CMS has relented and will repay hospitals across the U.S. that sued to recover reimbursement cuts resulting from CMS’s so-called site-neutral policy.
In the 2019 outpatient prospective payment system rule (OPPS) released at the end of 2018, CMS reduced Medicare payments for certain services provided at grandfathered off-campus hospital provider-based departments (PBDs). These PBDs are defined as practice locations that are not located in the immediate proximity of the main hospital but are nonetheless closely integrated with and controlled by the hospital. (Some examples are stand-alone oncology clinics or medical offices offering specialized care.) The new federal rule essentially treated the grandfathered off-campus provider-based departments as similar to physician offices – and paid them at a lower rate.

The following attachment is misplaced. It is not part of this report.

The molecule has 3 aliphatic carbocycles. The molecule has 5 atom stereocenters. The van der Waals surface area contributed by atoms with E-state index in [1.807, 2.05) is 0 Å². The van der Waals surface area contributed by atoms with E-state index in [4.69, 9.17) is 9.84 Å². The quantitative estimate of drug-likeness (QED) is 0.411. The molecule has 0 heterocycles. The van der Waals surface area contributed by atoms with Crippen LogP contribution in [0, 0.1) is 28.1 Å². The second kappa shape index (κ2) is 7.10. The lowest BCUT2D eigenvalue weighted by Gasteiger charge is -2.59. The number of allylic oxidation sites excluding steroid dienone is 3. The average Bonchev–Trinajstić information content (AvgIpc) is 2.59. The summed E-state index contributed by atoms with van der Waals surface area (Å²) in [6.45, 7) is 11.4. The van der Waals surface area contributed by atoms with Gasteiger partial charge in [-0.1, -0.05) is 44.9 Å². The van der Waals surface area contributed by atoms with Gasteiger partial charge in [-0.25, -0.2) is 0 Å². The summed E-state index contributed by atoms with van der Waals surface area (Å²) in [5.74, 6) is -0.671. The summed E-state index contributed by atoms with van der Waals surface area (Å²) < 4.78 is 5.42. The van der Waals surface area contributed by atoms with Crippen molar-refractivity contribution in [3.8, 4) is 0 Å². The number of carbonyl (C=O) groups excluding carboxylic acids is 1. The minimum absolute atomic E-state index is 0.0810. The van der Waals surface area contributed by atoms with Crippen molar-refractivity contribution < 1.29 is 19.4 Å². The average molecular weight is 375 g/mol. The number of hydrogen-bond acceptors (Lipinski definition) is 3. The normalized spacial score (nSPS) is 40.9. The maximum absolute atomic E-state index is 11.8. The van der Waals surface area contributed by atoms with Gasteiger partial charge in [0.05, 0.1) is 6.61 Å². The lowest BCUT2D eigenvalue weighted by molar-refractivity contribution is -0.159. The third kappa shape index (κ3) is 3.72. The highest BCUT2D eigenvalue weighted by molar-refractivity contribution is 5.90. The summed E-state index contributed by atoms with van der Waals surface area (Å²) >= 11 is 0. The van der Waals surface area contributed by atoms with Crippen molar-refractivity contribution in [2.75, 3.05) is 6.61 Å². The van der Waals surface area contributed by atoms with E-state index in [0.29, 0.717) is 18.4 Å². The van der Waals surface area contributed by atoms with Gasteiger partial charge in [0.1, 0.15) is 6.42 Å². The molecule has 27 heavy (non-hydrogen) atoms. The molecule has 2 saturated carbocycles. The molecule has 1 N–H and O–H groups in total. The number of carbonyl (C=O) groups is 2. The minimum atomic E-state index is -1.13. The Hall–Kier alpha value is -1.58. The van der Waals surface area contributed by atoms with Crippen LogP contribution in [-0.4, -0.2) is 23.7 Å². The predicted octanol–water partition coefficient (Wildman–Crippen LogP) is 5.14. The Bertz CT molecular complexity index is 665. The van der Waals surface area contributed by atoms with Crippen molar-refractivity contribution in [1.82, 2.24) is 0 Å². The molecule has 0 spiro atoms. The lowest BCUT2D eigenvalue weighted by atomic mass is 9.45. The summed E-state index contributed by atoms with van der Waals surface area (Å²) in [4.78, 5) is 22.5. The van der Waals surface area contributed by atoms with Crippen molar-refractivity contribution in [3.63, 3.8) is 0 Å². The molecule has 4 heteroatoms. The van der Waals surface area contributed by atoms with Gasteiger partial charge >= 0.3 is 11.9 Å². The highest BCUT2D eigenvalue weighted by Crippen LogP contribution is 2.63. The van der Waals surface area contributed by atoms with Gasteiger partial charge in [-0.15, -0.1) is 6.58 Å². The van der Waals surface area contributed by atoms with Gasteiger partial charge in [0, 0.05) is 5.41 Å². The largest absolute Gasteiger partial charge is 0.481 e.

The American Hospital Association and other provider groups sued in December 2018, arguing that off-campus PDBs often have higher costs, and that CMS exceeded its authority and overrode Congressional intent by issuing the final OPPS with the payment cut. This September, a federal district court judge ruled in favor of the hospitals, but it remained unclear how and when CMS would reimburse hospitals.
However, last week CMS announced that it would begin reprocessing past claims and refund the 2019 monies owed to hospitals. Interestingly, CMS’ 2020 OPPS rule continues to phase in the same off-campus provider-based department cuts that the court vacated. It remains to be seen how CMS will resolve the discrepancy going forward.